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Man accused of barging into injured party’s home and punching him to head and jaw

Armagh Magistrates Court

A Gilford man who is accused of punching another male to the face has been refused bail over concerns for his own safety and risk of further offences.

Refusing bail for the 25-year-old, the deputy district judge said: “This morning he was behaving in an inappropriate way during interview, his probation officer is concerned for his well being and I am not satisfied it is appropriate to release him on bail”.

Scott Foster, of High Street, appeared charged with criminal damage and common assault at Armagh Magistrates’, sitting at Newry, via videolink from police custody.

The defendant was connected to the charges by a constable, defence barrister Kevin Magill made no question to this connection and informed court an opposed bail application would be made on behalf of his client.

The constable outlined that on January 17 at 5.20pm, police received a report of an assault at an address on Mountview Park, Banbridge.

The injured party alleged that this defendant had come to his home shouting looking for his son, Foster is then alleged to have pushed into the property before punching the injured party to the head and jaw.

He is also accused of damaging the front door of the injured party’s home upon leaving.

On January 18, police arrested Foster at his home at this property suspected Class A and B substances were seized by police, he is currently on bail for these alleged offences.

The following morning, the defendant was interviewed and during this he is said to have shouted “no comment” throughout to police questions.

Outlining objections, the constable stated there was perceived to be a “high risk of re-offending”, with Foster having “relevant convictions” including 13 for criminal damage and seven for common assault.

She added that offending was believed to be “more prevalent” when the defendant was under the influence of drugs.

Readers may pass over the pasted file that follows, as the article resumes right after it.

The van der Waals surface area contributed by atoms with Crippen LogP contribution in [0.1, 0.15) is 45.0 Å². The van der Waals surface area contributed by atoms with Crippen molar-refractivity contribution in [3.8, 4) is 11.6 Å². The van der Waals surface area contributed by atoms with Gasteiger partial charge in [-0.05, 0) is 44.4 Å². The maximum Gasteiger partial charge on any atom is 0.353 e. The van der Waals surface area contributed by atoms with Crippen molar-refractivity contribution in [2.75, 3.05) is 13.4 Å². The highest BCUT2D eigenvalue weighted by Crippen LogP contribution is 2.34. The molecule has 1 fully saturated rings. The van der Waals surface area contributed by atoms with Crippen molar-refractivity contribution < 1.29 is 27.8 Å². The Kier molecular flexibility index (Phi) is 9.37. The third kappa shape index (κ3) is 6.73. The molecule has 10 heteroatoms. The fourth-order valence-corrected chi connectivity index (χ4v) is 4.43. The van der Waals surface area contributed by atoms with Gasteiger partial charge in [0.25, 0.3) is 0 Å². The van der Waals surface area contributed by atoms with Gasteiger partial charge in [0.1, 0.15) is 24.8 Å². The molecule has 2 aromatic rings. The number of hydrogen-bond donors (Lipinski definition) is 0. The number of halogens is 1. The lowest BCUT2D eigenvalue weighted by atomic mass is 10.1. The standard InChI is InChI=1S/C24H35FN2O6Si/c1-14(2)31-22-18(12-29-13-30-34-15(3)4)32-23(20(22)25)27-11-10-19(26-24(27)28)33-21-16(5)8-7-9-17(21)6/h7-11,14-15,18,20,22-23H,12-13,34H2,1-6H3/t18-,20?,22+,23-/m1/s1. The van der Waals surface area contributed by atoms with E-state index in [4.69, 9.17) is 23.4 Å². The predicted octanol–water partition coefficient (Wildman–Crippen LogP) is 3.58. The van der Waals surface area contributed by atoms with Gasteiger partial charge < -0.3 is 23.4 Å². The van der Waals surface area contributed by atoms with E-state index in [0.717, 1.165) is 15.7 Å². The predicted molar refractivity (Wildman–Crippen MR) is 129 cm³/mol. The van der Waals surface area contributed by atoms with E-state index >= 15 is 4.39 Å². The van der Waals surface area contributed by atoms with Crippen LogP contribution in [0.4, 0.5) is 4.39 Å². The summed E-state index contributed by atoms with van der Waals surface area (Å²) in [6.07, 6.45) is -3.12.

The constable commented there was also a fear for Foster’s own safety which had been voiced by his probation officer.

It was also outlined that the defendant had made told a custody sergeant that he intended harm himself or kill himself.

Defence barrister Magill informed court that Foster had been made subject to a probation order in the summer of last year by Belfast Magistrates’ court.

Through this, he said a number of “issues” had been identified regarding the defendant’s mental health and his previous drug use.

Mr Magill referenced comments made in a letter written by Foster’s mother in which she stated her son had “tried so hard to come off drugs” and was awaiting rehab.

The barrister stated that the defendant had remained abstinent for some time, having attended probation and other meetings with his mother, it was her view that sending Foster to prison would be “counter productive”.

He added: “He is now out of Banbridge which seems to have been a trigger in part of his offending in the past”.

Deputy District Judge Philip Mateer stated: “I appreciate that Mr Foster’s mother is trying to do what is best for him…… however, something made him go commit these offences on the 17th and he still hasn’t settled down.

“This morning he was behaving in an inappropriate way during interview, his probation officer is concerned for his well being and I am not satisfied it is appropriate to release him on bail”.

Foster was refused bail and his case was adjourned until February 11 sitting at Banbridge Magistrates’.

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